We examined the landmark American television coverage of the 1996 Paralympic Games. Using a methodological framework developed by Duncan (1983, 1986) and drawing on critical concepts in the disability literature, we conducted a content analysis of the entire 4-hr prerecorded broadcast. Empowering and disempowering portrayals of athletes were identified. Some commentary contained many examples of stereotyping and positioned Paralympians as victims of misfortune, as different, as Other. Other commentary characterized Paralympians as “normal” and as no different from nondisabled athletes. The brevity of the coverage, the poor production values, and the absence of commentary about rules, strategies, and physical mastery suggested that the Paralympic Games were less than, not parallel to, the Olympics. A “hierarchy of (social) acceptability” was useful in explaining differences among the way Paralympic athletes were portrayed by television coverage.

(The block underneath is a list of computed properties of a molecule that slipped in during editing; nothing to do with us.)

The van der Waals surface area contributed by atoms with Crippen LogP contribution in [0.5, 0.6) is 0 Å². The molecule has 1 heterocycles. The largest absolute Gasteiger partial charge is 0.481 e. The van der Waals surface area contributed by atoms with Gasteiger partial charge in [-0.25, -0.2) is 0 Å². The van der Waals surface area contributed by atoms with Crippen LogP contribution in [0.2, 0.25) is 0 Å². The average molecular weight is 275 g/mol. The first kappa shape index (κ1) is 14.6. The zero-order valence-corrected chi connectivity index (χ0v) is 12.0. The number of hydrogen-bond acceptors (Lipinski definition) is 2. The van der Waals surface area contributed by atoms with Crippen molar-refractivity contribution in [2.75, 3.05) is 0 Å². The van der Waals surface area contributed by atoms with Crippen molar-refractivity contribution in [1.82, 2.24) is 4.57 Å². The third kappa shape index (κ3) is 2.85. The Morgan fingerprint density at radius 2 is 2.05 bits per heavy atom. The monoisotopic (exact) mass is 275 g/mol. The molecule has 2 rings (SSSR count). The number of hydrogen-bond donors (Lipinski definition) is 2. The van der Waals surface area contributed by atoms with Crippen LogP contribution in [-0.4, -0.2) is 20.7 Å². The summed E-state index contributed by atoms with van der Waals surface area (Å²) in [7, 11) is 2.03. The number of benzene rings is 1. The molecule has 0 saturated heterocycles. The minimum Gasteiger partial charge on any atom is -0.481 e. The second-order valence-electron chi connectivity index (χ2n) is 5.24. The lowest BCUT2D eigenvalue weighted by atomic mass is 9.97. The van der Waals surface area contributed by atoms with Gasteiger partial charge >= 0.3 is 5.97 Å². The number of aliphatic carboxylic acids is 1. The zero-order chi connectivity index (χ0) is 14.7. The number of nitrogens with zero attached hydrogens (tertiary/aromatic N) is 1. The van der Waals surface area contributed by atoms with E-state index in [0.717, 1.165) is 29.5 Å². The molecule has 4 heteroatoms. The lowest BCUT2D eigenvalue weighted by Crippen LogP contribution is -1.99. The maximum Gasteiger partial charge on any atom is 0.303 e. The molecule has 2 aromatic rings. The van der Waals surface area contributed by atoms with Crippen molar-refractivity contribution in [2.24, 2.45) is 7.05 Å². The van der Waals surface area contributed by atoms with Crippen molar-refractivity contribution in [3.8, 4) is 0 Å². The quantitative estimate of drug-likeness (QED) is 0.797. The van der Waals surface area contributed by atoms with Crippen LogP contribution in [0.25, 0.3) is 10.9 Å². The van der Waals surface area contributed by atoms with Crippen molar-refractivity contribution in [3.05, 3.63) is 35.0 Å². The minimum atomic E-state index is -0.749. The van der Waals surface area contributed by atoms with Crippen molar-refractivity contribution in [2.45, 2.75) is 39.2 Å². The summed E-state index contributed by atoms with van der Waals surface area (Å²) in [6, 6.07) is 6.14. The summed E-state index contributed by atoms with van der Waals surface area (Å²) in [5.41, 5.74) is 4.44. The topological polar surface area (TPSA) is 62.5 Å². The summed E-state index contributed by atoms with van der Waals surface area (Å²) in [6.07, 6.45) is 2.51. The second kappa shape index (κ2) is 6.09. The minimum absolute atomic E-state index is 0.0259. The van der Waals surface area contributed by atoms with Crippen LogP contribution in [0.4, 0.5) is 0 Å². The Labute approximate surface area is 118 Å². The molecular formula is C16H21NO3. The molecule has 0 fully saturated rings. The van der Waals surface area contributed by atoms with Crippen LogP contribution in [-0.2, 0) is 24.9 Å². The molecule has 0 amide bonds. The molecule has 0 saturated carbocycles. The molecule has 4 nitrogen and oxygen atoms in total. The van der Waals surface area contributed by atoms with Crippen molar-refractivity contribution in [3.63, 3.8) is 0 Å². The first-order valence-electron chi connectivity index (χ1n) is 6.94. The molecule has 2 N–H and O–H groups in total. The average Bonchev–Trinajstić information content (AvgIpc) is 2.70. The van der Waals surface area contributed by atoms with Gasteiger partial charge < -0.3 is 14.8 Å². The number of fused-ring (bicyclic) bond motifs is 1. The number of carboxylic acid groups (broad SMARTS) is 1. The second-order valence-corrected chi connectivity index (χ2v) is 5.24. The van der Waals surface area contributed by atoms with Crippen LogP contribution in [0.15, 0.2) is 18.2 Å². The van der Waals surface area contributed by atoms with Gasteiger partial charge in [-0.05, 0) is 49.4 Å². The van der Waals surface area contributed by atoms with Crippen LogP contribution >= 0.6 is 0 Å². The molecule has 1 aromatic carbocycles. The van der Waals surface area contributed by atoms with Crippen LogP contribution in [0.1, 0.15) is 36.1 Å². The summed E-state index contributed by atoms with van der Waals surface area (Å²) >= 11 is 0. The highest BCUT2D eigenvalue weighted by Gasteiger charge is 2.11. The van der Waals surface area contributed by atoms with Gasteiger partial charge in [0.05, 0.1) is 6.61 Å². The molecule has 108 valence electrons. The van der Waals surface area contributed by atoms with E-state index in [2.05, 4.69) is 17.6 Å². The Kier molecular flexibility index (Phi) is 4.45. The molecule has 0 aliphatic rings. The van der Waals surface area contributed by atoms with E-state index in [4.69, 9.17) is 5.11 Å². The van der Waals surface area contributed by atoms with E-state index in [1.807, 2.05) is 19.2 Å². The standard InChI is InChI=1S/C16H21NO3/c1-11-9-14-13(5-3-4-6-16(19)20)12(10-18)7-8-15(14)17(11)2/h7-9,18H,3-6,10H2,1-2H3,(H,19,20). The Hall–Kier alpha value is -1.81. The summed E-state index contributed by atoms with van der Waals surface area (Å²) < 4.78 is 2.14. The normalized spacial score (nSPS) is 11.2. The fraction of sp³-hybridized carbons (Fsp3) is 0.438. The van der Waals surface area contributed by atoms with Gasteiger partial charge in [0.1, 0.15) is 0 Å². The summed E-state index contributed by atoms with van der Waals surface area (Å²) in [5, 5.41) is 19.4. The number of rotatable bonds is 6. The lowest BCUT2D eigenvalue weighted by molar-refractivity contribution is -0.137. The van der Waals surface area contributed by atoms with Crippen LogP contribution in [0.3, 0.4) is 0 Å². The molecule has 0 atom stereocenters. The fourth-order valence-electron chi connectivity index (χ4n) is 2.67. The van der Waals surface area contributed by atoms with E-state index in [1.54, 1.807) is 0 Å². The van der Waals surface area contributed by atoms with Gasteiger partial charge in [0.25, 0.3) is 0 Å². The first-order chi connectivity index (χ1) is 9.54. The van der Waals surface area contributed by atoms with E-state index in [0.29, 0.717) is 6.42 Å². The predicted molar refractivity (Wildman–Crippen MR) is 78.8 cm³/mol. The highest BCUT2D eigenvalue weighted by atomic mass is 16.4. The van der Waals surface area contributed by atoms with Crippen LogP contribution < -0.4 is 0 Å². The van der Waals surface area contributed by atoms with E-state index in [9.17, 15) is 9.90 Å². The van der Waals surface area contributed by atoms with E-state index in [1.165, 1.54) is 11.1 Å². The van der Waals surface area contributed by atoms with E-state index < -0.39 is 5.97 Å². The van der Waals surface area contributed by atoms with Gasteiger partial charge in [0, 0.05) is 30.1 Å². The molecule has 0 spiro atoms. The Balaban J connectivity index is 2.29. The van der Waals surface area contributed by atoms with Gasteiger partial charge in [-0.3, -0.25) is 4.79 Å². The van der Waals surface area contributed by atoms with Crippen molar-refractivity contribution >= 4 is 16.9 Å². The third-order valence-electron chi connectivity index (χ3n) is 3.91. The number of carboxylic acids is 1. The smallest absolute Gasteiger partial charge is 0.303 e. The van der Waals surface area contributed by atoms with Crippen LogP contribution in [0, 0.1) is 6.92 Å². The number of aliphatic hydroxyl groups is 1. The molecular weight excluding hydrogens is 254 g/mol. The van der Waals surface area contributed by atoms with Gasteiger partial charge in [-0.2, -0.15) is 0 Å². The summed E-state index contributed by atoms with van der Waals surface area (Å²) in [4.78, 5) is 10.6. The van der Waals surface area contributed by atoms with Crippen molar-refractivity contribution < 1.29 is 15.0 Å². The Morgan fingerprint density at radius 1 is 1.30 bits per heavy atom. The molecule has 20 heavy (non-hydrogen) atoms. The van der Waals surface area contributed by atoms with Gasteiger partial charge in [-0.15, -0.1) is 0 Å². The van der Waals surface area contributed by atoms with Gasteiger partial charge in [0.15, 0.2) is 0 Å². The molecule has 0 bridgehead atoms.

Lea Ann “Beez” Schell is with the Department of Kinesiology and The Center for Research on Women’s Health at Texas Woman’s University–Denton, Box 424141, Denton, TX 76204. Margaret Carlisle Duncan is with the Department of Human Kinetics at the University of Wisconsin-Milwaukee, P.O. Box 413, Milwaukee, WI 53201.